If there is no Will, a close relative of the deceased can apply to the Probate Registry to deal with the estate. In this case, they apply for a ‘Grant of Letters of Administration’. If the Grant is given, they are known as ‘Administrators’ of the Estate. Like the Grant of Probate, the Grant of Letters of Administration is a legal document which confirms the Administrator’s authority to deal with the deceased person’s assets.

If someone dies without making a Will, they are said to have died ‘Intestate’. If this happens, the law sets out who should deal with the deceased’s affairs and who should inherit their estate (property, personal possessions and money). This information covers England and Wales only.

When someone dies without leaving a Will, dealing with their estate can be complicated. It can also take a long time; months, or even years in some very complex cases.

Usually a close relative like a spouse, child or parent will have the legal right to sort out the estate of the person who has died.

In order to be able to administer someone’s estate, you normally need to apply to the Probate Registry for a ‘Grant of Letters of Administration’.

On receipt of the Grant you become the ‘Administrator’ of the Estate. The Grant provides proof to banks, building societies and other organisations that you have authority to access and distribute funds that were held in the deceased’s name. The overall process is often referred to as ‘obtaining probate’, though technically, this term applies where there was a Will.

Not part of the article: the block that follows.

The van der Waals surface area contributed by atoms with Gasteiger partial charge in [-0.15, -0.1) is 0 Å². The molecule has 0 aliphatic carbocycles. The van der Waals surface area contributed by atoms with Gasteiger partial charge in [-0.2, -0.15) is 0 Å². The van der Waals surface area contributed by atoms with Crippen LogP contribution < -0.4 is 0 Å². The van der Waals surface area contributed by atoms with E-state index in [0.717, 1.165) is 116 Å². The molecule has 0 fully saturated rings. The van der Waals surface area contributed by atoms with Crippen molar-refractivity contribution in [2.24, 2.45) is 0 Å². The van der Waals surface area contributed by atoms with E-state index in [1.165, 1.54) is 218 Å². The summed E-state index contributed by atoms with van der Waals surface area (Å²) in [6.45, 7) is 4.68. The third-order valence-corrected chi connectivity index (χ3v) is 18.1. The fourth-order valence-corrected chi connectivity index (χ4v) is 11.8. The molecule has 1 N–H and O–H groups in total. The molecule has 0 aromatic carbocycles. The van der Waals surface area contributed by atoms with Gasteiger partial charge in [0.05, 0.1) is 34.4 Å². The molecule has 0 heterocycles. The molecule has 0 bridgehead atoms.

These Grants appoint people known as ‘Personal Representatives’ to administer the deceased person’s estate.

A Grant is almost always needed when the person who dies leaves one or more of the following:

  • £5,000.
  • Stocks or shares.
  • Certain insurance policies.
  • Property or land held in their own name or as ‘Tenants in Common’.

In most cases above, the bank or relevant institution will need to see the Grant before transferring control of the Assets. However, if the estate is small, some organisations, such as insurance companies and building societies, may release the money to you at their discretion.

If the deceased’s estate is below £5,000, and doesn’t contain any land, property or shares, then it may be possible to deal with it without obtaining a Grant. Also, a Grant might not be needed if the whole of the estate is held in joint names and passes automatically to the surviving joint owner.

In some cases, for example, where the person who benefits is a child, the law states that more than one person must act as the Administrator.

To establish whether the Assets can be obtained without a Grant, the Executor or Administrator would need to write to each institution, informing them of the death and enclosing a photocopy of the death certificate (and Will if there is one).

The personal representative won’t be granted Probate until some or all of any Inheritance Tax that is due on the estate has been paid.

Applies to England and Wales.

If the person who died lived in Scotland, you must apply for a ‘Grant of Confirmation’.

To discuss how we can support your Probate needs